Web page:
Around the world, Visa is driving financial inclusion and increasing financial literacy among the underserved through our products, services and network; strategic partnerships and educational programs. Visa also actively contributes to the global conversation about how to best address financial inclusion and meet the needs of the underserved. This week, Visa is joining leaders in the financial inclusion community for the World Economic Forum (WEF) on East Asia in Myanmar, IDB Base II Forum in Colombia, and the 8th Annual Underbanked Financial Services Forum in the United States to discuss the global imperative to reach full financial inclusion.
This week the 8th Annual Underbanked Financial Services Forum is taking place in Miami, FL, and Visa is participating in several activities related to financial inclusion efforts across the U.S. Lisa McFarland, Head of Consumer Prepaid Products, presented on a panel dedicated to prepaid technology aimed at bringing more access and inclusion to the underserved population. Visa also co-hosted a thought-leader roundtable with CFSI discussing how recent technology developments are enabling prepaid products to serve as an even more effective tool for financial inclusion.
Financial inclusion is broadly thought of as an emerging market issue. However, individuals and small businesses across the U.S. face some of the same barriers to accessing financial services and education, which is why Visa works with partners across the country, including governments, to help support the financially underserved.
Prepaid products can serve as an onramp to other financial services and offer the unbanked security, convenience and wide acceptance. Approximately 40 states use Visa Prepaid products to distribute child support, unemployment and other social benefits, often to citizens who are underbanked. For example, the state of Ohio transitioned to prepaid card disbursements to help reduce the 1.3 million checks they issued each year. Today, check volume is less than .5% of the 2.3 million monthly recipient payments made by the state, reducing check-cashing trips, fees and the risk of carrying large sums of cash, while allowing financially underserved consumers to gain faster access to benefit payments.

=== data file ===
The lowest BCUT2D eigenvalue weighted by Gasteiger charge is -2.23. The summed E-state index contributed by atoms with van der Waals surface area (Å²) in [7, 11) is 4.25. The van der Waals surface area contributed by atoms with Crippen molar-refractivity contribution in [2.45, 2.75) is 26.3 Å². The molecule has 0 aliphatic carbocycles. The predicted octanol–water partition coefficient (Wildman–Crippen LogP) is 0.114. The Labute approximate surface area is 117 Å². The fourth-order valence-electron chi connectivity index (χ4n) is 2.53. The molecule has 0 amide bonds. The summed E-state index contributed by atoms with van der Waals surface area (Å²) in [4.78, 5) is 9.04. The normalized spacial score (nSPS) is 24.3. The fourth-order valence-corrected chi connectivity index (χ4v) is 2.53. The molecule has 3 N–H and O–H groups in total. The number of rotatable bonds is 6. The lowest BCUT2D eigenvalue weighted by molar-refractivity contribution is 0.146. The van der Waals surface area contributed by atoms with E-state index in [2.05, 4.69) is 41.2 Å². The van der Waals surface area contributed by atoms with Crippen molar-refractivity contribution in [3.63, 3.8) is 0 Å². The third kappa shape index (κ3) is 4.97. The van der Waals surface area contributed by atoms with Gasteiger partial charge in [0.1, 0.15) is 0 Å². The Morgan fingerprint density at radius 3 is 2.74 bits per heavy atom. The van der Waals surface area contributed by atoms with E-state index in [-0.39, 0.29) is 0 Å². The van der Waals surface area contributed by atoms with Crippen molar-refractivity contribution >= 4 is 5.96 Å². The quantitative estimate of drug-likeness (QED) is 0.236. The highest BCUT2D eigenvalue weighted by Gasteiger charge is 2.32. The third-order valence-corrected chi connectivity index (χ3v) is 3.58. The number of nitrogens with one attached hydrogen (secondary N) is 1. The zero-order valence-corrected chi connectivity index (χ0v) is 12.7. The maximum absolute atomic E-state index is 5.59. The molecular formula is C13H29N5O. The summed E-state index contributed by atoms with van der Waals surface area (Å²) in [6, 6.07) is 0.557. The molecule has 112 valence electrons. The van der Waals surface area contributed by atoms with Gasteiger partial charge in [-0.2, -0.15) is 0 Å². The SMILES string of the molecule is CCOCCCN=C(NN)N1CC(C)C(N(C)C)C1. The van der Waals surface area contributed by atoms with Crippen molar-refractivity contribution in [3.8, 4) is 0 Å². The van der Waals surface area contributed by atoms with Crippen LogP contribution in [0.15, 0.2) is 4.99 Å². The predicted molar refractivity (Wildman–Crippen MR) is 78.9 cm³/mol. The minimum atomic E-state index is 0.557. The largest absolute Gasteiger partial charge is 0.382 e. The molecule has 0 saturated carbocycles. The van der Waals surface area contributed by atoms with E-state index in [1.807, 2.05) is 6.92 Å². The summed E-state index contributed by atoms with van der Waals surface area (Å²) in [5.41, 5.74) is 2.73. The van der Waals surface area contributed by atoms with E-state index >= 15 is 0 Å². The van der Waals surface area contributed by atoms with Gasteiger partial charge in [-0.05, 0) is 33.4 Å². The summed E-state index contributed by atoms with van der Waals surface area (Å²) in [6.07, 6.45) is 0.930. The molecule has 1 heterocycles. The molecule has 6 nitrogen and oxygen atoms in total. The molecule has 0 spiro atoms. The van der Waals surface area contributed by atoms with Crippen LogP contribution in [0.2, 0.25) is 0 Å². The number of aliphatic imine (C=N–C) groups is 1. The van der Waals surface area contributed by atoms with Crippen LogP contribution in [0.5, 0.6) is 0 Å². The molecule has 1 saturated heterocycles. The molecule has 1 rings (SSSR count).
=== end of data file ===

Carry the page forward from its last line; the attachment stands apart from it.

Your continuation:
In conjunction with these programs, financial literacy has been an important focus for Visa for nearly two decades, and our programs have helped educate millions of children and adults. Our flagship Practical Money Skills for Life program includes a robust classroom curriculum and interactive resources for parents and consumers. Visa has also partnered with several businesses to launch a unique employer-based financial literacy program to help workers with money management, and each year, Visa partners with the Federal Reserve Bank of Chicago to hold the Financial Literacy & Education Summit.
Kiva, a nonprofit organization working to alleviate poverty by connecting people through microlending, is another U.S.-based partnership for Visa. Kiva City, launched by Kiva and Visa at the Clinton Global Initiative America meeting in June 2011, expands the availability of microloans for small business owners and aspiring entrepreneurs across the U.S. Earlier this year, President Bill Clinton helped kick off Kiva City Little Rock, the latest addition to the Kiva City initiative.
To explore more of Visa’s efforts to advance financial inclusion in the U.S. and across the globe, visit our new Financial Inclusion Interactive Map.
Posted by: Douglas Sabo, Visa Corporate Responsibility on June 7, 2013 at 3:57 pm